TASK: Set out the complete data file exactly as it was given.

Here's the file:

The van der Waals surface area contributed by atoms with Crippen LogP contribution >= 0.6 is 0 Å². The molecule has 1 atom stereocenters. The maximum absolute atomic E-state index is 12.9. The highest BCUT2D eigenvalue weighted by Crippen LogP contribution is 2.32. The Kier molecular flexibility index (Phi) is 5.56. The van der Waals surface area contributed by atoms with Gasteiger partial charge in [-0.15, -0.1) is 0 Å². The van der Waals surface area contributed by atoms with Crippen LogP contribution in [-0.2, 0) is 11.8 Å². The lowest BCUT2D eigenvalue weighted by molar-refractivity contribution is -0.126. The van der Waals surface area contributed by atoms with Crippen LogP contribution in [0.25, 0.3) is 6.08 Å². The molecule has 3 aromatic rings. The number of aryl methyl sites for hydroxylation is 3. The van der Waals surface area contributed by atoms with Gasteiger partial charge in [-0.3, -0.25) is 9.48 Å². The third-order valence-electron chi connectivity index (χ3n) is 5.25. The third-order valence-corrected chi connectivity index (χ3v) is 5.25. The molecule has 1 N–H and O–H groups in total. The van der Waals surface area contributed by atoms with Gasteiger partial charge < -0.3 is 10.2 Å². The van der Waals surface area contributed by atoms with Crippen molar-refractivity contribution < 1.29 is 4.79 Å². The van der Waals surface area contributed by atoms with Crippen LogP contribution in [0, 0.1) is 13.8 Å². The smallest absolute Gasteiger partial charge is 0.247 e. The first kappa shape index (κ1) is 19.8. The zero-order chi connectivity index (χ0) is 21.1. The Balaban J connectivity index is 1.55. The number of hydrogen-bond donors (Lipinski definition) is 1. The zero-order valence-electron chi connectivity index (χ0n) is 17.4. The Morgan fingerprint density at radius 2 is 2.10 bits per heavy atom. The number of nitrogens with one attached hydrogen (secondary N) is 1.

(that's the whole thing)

The van der Waals surface area contributed by atoms with Crippen LogP contribution >= 0.6 is 0 Å². The molecule has 1 atom stereocenters. The maximum absolute atomic E-state index is 12.9. The highest BCUT2D eigenvalue weighted by Crippen LogP contribution is 2.32. The Kier molecular flexibility index (Phi) is 5.56. The van der Waals surface area contributed by atoms with Gasteiger partial charge in [-0.15, -0.1) is 0 Å². The van der Waals surface area contributed by atoms with Crippen LogP contribution in [-0.2, 0) is 11.8 Å². The lowest BCUT2D eigenvalue weighted by molar-refractivity contribution is -0.126. The van der Waals surface area contributed by atoms with Crippen LogP contribution in [0.25, 0.3) is 6.08 Å². The molecule has 3 aromatic rings. The number of aryl methyl sites for hydroxylation is 3. The van der Waals surface area contributed by atoms with Gasteiger partial charge in [-0.3, -0.25) is 9.48 Å². The third-order valence-electron chi connectivity index (χ3n) is 5.25. The third-order valence-corrected chi connectivity index (χ3v) is 5.25. The molecule has 1 N–H and O–H groups in total. The van der Waals surface area contributed by atoms with Gasteiger partial charge < -0.3 is 10.2 Å². The van der Waals surface area contributed by atoms with Crippen molar-refractivity contribution < 1.29 is 4.79 Å². The van der Waals surface area contributed by atoms with Crippen LogP contribution in [0, 0.1) is 13.8 Å². The smallest absolute Gasteiger partial charge is 0.247 e. The first kappa shape index (κ1) is 19.8. The zero-order chi connectivity index (χ0) is 21.1. The Balaban J connectivity index is 1.55. The number of hydrogen-bond donors (Lipinski definition) is 1. The zero-order valence-electron chi connectivity index (χ0n) is 17.4. The Morgan fingerprint density at radius 2 is 2.10 bits per heavy atom. The number of nitrogens with one attached hydrogen (secondary N) is 1.